Who has authority to ask for quality reduction?

Last post 05:49 am January 31, 2016
by Bartek Kobylecki
5 replies
11:48 am January 28, 2016

In "Software in 30 days" one can read:

"Customers often pressure development organizations to deliver features faster than is feasible Some organizations accommodate this by reducing the quality of the product, dropping re-factoring, cutting test efforts and other solid engineering practices. This is not supportable within Scrum practices since the system or product is a corporate asset [...]",

and few lines further:

"To avoid this [cost of substantial rewrite and re-release of the code base - T.N.], only the senior levels of an organization can make an asset decision for reducing quality."

Please help me understand what was Ken Schwaber's intention here. For now I take it as follows: if there is a company-wide quality standard, which everyone in company should adhere to - no one on ST is allowed to compromise it. Only senior management of the company can ask the DT to reduce quality (even if DT is going to suffer from it).

When there is no such standard in place, then it's up to DT to decide about their engineering practices. Again, only senior management (not a PO) is authorized to change it.

Is that the right thinking?

01:28 pm January 28, 2016

See if you can correlate your interpretation to the advice given in the Scrum Guide, specifically with regard to the organisational Definition of Done and how a team crafts its own DoD.

05:33 am January 29, 2016

I believe my interpretation is in correlation with the Scrum Guide. It says:

"If the definition of "done" for an increment is part of the conventions, standards or guidelines of the development organization, all Scrum Teams must follow it as a minimum. If "done" for an increment is not a convention of the development organization, the Development Team of the Scrum Team must define a definition of “done” appropriate for the product."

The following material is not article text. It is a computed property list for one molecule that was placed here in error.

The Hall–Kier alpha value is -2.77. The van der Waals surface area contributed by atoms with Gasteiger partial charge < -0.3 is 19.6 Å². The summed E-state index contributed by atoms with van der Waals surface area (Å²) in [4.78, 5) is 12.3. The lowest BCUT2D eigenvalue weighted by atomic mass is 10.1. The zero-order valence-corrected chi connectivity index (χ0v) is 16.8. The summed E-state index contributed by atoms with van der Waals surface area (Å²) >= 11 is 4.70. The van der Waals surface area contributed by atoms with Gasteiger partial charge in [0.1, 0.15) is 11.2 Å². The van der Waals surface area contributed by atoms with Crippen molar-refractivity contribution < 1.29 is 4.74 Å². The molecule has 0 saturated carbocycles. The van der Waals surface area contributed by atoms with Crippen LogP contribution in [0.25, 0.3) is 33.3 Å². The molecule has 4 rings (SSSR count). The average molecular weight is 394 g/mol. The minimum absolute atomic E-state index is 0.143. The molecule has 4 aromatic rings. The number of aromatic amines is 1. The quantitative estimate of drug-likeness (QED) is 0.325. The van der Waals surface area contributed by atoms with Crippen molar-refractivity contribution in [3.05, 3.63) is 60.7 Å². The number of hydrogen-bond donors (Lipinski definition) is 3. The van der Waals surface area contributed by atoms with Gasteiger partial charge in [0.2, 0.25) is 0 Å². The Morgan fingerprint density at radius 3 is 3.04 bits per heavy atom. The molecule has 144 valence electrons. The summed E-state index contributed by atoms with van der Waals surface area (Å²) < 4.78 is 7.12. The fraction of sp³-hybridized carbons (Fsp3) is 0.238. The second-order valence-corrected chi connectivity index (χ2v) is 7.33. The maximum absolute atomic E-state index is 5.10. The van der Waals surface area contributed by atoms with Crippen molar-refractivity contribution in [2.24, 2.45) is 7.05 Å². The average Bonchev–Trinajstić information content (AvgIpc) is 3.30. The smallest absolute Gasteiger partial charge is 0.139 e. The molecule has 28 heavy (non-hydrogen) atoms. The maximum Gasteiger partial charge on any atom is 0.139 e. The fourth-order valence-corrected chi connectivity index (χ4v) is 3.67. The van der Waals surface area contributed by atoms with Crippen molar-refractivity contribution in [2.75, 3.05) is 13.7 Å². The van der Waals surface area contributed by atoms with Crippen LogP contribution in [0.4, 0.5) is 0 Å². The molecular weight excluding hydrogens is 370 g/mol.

Please let me know otherwise.

Assuming that it's the case - DoD is not a convention and ST defined it - the senior management can step in and ask to reduce quality standard. In particular senior management can ask the ST to drop some of DoD items. Correct?
BTW, that would mean the organization can set "the maximum" for DoD as well.

07:32 am January 29, 2016

Where a Product is a corporate asset, senior management are accountable for the quality of that asset. They should assert the level of quality they expect in the Definition of Done and teams must respect that level of quality as a minimum. They can't make their own up. The level to which they exceed that minimum in their DoD is, of course, up to them.

In other words, individual teams cannot define inferior levels of quality in a DoD which would compromise the organisational standard. The teams are not "garage startups" doing their own thing, working in isolation of a corporate entity. They are part of that entity, and so the quality standards of the enterprise must be observed. This is necessary in order to maintain control of the risks to branding, commercial reputation, integration with other corporate products, funding arrangements, service level agreements and many other factors.

07:45 am January 29, 2016

NB organisational standards are a tricky thing to tease apart in an agile transformation, as they are often conflated with established cultural practices which then become barriers to transition. For example, isolating Scrum practices to a Development Stage is often cited as being a matter of organisational "quality"...especially where the current understanding of quality is expressed in terms of stage gates. An organisational DoD can help clarify the genuine dimensions of product or service quality, and expose which of the organisation's limiting practices are in fact matters of culture.

05:49 am January 31, 2016

Thanks Ian, that's helpful.

Organizational DoD sounds like a good concept.